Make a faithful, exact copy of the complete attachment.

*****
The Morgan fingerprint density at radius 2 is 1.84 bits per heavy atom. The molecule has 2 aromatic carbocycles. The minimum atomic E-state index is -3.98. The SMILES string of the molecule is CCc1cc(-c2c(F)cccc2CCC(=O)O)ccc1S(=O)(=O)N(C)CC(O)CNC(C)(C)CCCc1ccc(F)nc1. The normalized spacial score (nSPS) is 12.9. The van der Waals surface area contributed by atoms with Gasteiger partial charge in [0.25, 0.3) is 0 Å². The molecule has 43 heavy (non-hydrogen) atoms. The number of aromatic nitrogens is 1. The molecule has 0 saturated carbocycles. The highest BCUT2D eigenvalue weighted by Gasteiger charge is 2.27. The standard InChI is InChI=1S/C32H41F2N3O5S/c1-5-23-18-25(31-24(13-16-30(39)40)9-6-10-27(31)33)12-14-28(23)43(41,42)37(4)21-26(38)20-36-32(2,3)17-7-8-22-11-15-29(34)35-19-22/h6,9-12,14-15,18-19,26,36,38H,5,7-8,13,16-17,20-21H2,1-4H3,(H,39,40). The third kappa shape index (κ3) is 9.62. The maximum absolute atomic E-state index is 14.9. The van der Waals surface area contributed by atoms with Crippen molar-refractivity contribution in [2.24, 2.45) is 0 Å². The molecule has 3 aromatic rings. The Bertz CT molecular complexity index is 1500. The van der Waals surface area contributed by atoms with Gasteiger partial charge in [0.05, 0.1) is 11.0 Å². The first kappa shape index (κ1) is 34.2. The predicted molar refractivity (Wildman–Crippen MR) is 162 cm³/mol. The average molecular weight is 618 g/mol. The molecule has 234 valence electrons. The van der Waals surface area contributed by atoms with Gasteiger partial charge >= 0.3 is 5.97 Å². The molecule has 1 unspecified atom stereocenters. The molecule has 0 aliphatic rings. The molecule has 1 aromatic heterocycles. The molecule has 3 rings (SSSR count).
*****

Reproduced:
The Morgan fingerprint density at radius 2 is 1.84 bits per heavy atom. The molecule has 2 aromatic carbocycles. The minimum atomic E-state index is -3.98. The SMILES string of the molecule is CCc1cc(-c2c(F)cccc2CCC(=O)O)ccc1S(=O)(=O)N(C)CC(O)CNC(C)(C)CCCc1ccc(F)nc1. The normalized spacial score (nSPS) is 12.9. The van der Waals surface area contributed by atoms with Gasteiger partial charge in [0.25, 0.3) is 0 Å². The molecule has 43 heavy (non-hydrogen) atoms. The number of aromatic nitrogens is 1. The molecule has 0 saturated carbocycles. The highest BCUT2D eigenvalue weighted by Gasteiger charge is 2.27. The standard InChI is InChI=1S/C32H41F2N3O5S/c1-5-23-18-25(31-24(13-16-30(39)40)9-6-10-27(31)33)12-14-28(23)43(41,42)37(4)21-26(38)20-36-32(2,3)17-7-8-22-11-15-29(34)35-19-22/h6,9-12,14-15,18-19,26,36,38H,5,7-8,13,16-17,20-21H2,1-4H3,(H,39,40). The third kappa shape index (κ3) is 9.62. The maximum absolute atomic E-state index is 14.9. The van der Waals surface area contributed by atoms with Crippen molar-refractivity contribution in [2.24, 2.45) is 0 Å². The molecule has 3 aromatic rings. The Bertz CT molecular complexity index is 1500. The van der Waals surface area contributed by atoms with Gasteiger partial charge in [0.05, 0.1) is 11.0 Å². The first kappa shape index (κ1) is 34.2. The predicted molar refractivity (Wildman–Crippen MR) is 162 cm³/mol. The average molecular weight is 618 g/mol. The molecule has 234 valence electrons. The van der Waals surface area contributed by atoms with Gasteiger partial charge >= 0.3 is 5.97 Å². The molecule has 1 unspecified atom stereocenters. The molecule has 0 aliphatic rings. The molecule has 1 aromatic heterocycles. The molecule has 3 rings (SSSR count).